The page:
Taliban Urges OIC Members to Push U.S. to Release Afghan Assets
(Bloomberg) -- The Taliban government urged major Islamic nations to push the U.S. to call off sanctions imposed on Afghanistan, saying the actions are exacerbating the refugee crisis and hurting its people.
The freezing of Afghan assets by the U.S. is in violation of human rights, while the suspension of development assistance by the International Monetary Fund and the World Bank has affected health, education and social services, according to acting Foreign Minister Mawlawi Amir Khan Muttaqi. He was speaking at a special session of the Organization of Islamic Cooperation’s Council of Foreign Ministers in Pakistan.
“We urge participants of this great gathering to remind U.S. officials that persecution of Afghans and weakening of the Afghan government is not in the interest of anyone,” Muttaqi said.
The U.S. in August froze nearly $9.5 billion in assets belonging to the Afghan central bank and stopped shipments of cash to the nation. On Sunday, the White House said the status of these reserves are the subject of ongoing litigation brought by the victims of Sept. 11 and other terrorist attacks.
“These legal proceedings cannot be disregarded and have led to the temporary suspension of any movement of the funds through at least the end of the year and quite possibly longer,” White House Press Secretary Jen Psaki said.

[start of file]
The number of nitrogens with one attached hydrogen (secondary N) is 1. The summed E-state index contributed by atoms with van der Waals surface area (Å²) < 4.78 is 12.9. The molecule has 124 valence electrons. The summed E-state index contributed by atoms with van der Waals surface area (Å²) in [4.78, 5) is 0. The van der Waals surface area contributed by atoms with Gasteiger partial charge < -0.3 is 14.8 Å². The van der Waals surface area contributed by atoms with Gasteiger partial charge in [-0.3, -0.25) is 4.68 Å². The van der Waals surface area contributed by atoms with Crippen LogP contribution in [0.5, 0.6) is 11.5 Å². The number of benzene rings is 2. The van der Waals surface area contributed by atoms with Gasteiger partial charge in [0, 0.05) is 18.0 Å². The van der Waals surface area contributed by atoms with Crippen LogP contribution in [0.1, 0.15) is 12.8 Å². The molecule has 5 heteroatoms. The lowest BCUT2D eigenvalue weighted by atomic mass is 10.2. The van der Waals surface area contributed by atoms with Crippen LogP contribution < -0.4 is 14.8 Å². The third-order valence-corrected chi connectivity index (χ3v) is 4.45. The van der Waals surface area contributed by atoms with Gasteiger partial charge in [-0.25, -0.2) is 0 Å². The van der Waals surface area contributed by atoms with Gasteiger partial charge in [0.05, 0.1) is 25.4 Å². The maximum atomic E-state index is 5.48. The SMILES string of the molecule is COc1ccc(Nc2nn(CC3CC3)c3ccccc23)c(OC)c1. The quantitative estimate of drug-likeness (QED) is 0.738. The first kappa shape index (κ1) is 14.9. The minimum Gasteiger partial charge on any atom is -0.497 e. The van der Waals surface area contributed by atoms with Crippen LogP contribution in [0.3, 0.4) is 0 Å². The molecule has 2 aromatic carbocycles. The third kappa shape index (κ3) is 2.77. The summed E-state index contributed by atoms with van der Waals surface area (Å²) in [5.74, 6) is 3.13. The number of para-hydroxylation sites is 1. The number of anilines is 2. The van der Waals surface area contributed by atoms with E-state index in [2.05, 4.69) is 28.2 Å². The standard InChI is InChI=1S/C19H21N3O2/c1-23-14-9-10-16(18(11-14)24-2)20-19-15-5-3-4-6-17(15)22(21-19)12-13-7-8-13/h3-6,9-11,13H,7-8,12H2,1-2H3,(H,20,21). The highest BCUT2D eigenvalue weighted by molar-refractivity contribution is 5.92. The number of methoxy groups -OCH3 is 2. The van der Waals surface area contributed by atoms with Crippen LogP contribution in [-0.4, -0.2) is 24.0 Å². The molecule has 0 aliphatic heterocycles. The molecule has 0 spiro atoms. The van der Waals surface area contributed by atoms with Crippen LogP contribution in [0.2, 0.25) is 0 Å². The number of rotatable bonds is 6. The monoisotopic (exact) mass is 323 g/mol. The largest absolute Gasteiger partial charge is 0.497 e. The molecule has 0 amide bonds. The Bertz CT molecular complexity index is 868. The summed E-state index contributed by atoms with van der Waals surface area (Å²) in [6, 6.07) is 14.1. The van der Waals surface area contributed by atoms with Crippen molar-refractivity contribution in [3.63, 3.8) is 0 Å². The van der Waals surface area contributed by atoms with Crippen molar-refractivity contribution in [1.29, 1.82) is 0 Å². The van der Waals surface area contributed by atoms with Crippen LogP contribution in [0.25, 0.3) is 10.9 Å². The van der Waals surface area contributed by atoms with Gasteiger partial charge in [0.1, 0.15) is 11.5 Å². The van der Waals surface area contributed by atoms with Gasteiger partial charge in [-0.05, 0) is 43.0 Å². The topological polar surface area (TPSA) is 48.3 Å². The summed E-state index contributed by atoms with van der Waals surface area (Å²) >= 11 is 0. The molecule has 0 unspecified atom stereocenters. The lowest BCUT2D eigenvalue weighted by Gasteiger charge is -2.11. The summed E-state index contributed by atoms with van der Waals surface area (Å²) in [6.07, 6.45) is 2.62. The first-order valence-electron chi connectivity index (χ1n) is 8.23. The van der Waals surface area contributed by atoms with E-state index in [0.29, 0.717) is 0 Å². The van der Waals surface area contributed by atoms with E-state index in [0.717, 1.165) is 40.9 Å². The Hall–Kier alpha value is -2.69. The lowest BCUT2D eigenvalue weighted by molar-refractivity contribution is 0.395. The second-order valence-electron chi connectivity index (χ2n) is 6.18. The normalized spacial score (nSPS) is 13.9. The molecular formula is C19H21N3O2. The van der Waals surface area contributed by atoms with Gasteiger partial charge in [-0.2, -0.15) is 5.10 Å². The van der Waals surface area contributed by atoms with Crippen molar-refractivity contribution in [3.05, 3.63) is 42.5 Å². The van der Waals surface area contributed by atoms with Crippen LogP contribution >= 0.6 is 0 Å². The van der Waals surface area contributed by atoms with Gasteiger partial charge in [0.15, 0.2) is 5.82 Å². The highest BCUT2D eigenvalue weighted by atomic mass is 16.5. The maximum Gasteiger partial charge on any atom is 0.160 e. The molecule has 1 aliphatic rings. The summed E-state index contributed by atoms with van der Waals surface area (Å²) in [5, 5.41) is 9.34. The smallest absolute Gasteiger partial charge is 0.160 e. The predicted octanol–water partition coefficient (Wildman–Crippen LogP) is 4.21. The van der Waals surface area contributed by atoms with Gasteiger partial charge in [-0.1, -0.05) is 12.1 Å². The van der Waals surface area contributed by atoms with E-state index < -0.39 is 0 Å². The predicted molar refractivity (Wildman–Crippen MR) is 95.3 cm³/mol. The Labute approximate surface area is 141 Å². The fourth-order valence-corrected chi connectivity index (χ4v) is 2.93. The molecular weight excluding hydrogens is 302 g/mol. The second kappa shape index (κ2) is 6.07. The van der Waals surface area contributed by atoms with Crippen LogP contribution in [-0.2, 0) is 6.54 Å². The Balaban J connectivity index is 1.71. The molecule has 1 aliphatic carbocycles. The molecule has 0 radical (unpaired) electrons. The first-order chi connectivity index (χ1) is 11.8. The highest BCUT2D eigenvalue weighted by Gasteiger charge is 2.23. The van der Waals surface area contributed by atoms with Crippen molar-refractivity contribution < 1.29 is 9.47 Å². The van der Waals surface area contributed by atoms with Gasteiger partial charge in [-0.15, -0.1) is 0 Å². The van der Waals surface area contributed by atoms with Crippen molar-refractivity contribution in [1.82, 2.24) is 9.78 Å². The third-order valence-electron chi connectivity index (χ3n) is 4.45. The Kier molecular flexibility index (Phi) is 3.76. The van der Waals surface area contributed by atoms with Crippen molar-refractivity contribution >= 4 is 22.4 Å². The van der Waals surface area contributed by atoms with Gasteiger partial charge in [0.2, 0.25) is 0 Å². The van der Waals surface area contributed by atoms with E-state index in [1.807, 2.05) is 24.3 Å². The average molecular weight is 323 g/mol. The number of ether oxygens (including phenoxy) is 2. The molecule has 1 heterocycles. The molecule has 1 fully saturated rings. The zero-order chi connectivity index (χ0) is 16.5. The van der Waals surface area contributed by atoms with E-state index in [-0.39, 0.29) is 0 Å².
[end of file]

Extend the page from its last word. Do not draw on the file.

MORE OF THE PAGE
The U.S. still faces “difficult fundamental questions” on these funds would be made available to the people of Afghanistan while ensuring the Taliban won’t benefit, she added.
While the Taliban, which took control of Afghanistan in August, has yet to substantially address international concerns over the treatment of women and minorities, its leaders have sought help to contain the effects of a deepening humanitarian crisis in Afghanistan.
According to the United Nations, more than half the country’s nearly 40 million people are facing acute hunger and a million children could die as the harsh winter sets in. It has also said as much as 97% of Afghanistan could be living in poverty by mid-2022, up from about 72% in 2020.
The United Nations Development Programme last month warned that the nation’s banking sector risks collapse due to worsening liquidity problems and a rise in non-performing loans, potentially adding to its growing humanitarian crisis.
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